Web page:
Bacon, eggs, and avocado for breakfast along with coffee laced with butter or oil. A salad with avocado, cheese, nuts, and dressing for lunch–– these are examples of the types of meals you might find on the ketogenic diet. Sound delicious? Keep reading to see more about what this diet trend is all about.
The Internet would have you think that it’s the next big thing, but read on to find out the facts about following this diet and whether it might be right (or wrong) for you.
What is it?
The ketogenic diet, which has been used to treat unmanageable seizures in children for many years, gained significant momentum in 2017 as a mainstream diet to help with weight loss and other health improvements. Proponents tout the diet to have a variety of benefits, from weight loss to improved sports performance, mood, blood sugar, and cholesterol control.
The ketogenic (keto) diet is a high fat, very low carbohydrate diet with moderate to low protein intake. For seizure treatment, this diet consists of 80-90% fat, 5-15% protein, and 5-10% carbohydrate. The keto diet typically followed for weight loss allows for a slightly lower amount of fat and more moderate protein intake. These diets are about 70-75% fat, 5-10% carbohydrate, and 20-25% protein.
How does it work?
The goal of a ketogenic diet is to put the body into a metabolic state called ketosis by depriving it of enough carbohydrates to use for energy. During ketosis your body burns fat, instead of its preferred source of energy, carbohydrates.
What are the benefits?
It’s important to consider what you’re looking to gain from following a ketogenic diet.
Weight loss: If weight loss is your main goal, based on research and what we’re hearing colleagues report in practice, you may lose weight and decrease your hunger if you’re able to truly follow the diet. Rapid weight loss within the first week or two is common, however it’s important to note that a fair portion of the initial loss is from water, not fat.
Diabetes: Some studies have also shown that people with type 2 diabetes have seen better blood sugar control (A1C levels) following a ketogenic diet. However, many diabetes educators and experts we’ve spoken to are not recommending this as an ideal diet for people with diabetes for a variety of reasons. If you do want to try this as a way to manage diabetes, it’s very important to discuss it with your doctor and dietitian first.
Mood and energy: If you follow the diet you may experience an initial period of low energy and mental fogginess, but can potentially look forward to more energy and mental clarity after the initial (approximately 3 week) period. Some people have also seen improvements in heart health markers including cholesterol numbers and triglycerides while following a ketogenic diet. However, there is no long-term evidence that the ketogenic diet is helpful in this regard. In short, we don’t know the impact this diet will have on you if you follow it long-term, because more studies have not been done evaluating the ketogenic diet for long-term weight loss, diabetes, and cardiovascular disease management.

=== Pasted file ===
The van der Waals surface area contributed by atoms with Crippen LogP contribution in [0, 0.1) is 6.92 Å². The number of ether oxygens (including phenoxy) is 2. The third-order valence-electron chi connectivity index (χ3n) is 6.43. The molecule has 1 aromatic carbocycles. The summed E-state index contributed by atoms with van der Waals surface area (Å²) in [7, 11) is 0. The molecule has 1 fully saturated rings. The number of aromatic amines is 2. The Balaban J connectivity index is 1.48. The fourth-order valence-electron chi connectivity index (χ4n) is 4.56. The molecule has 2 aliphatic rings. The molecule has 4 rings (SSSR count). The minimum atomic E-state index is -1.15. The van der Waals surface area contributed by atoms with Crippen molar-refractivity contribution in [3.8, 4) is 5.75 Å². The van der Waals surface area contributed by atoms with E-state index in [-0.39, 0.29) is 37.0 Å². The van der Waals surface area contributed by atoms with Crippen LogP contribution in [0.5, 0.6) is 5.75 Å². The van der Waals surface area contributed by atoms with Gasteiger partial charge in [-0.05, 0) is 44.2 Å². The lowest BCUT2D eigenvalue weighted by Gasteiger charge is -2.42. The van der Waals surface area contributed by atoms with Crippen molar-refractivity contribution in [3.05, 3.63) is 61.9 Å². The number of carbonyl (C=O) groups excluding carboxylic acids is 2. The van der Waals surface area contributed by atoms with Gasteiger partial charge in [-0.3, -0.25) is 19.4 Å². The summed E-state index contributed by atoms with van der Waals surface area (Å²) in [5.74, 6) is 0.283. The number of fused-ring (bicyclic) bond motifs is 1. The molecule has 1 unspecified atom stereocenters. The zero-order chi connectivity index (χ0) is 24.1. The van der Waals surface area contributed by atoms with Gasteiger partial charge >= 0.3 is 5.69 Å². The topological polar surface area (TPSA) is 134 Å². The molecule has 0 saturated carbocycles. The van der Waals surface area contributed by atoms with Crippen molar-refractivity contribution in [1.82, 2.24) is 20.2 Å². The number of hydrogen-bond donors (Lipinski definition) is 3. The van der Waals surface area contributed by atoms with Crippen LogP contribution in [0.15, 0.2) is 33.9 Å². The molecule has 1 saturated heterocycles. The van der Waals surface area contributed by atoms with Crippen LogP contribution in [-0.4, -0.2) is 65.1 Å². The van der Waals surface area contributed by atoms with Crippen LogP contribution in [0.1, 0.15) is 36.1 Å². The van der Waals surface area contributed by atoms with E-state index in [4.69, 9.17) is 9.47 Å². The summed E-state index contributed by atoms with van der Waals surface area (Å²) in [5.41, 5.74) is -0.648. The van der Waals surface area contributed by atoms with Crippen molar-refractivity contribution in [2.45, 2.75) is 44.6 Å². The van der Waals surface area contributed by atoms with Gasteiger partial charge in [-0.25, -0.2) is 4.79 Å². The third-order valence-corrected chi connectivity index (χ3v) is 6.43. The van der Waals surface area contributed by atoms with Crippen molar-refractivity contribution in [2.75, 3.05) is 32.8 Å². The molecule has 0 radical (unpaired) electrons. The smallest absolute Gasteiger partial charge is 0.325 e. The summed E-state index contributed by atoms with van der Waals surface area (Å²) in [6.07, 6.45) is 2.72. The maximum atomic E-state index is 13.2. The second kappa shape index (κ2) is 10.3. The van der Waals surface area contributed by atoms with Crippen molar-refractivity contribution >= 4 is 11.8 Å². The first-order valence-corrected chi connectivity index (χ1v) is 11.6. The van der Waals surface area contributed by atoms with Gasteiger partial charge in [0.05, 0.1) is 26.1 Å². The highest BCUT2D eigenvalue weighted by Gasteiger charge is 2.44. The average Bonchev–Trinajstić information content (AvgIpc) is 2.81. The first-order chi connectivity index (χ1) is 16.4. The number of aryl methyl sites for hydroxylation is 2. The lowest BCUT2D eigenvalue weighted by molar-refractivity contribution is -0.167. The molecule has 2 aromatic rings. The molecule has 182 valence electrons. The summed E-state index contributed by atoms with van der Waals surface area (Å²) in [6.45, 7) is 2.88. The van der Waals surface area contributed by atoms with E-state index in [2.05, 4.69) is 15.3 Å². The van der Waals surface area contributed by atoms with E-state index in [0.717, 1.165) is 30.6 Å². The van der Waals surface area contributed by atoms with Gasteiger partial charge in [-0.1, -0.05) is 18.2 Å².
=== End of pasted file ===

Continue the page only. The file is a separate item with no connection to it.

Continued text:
What are the downsides?
One of the main downsides we see to this approach is how restrictive it can be. This makes the ketogenic diet somewhat difficult for many people to follow long-term. Even when weight loss is achieved, it doesn’t typically last unless you can make the diet a true lifestyle, which is difficult for many people. Further, while it may sound like a dream to be able to eat all of the fat you want, in reality the amount of fat that you need to eat on a ketogenic diet is not pleasing to many people. This way of eating can also get very monotonous and lack variety, if not well planned. The diet also severely limits many great tasting foods with a lot of nutrition, like fruits, starchy vegetables, and whole grains.
In addition, any diet that demonizes one group of food and makes it “off limits” may be detrimental to maintaining or gaining a healthy relationship with food for some people. We’d advise against this way of eating for people with a history of disordered eating or an eating disorder. And, if you find that not being able to eat carbohydrates increases your cravings for them or significantly decreases the enjoyment you get out of eating, this is probably not the plan for you.
The bottom line:
Nutrition is not a one-size fits all approach and following a ketogenic diet is likely no exception. Some people who can follow the diet long-term may be able to see improved weight and health markers. However, following this diet for anything other than treating seizures is fairly new, so we don’t know how effective or safe it is long-term.
Long-term diet research continues to show that there’s not much difference in long-term weight loss (at the one year mark) between people who follow a low-fat diet versus low-carbohydrate diets. For this reason, we advocate for our clients to practice mindful eating and look to an approach that feels doable and makes them feel good both in mind and body. This is not only important for the end result of weight loss, but also for your long-term relationship with food. If you do decide to try this diet, working with a registered dietitian can help you follow it safely and effectively.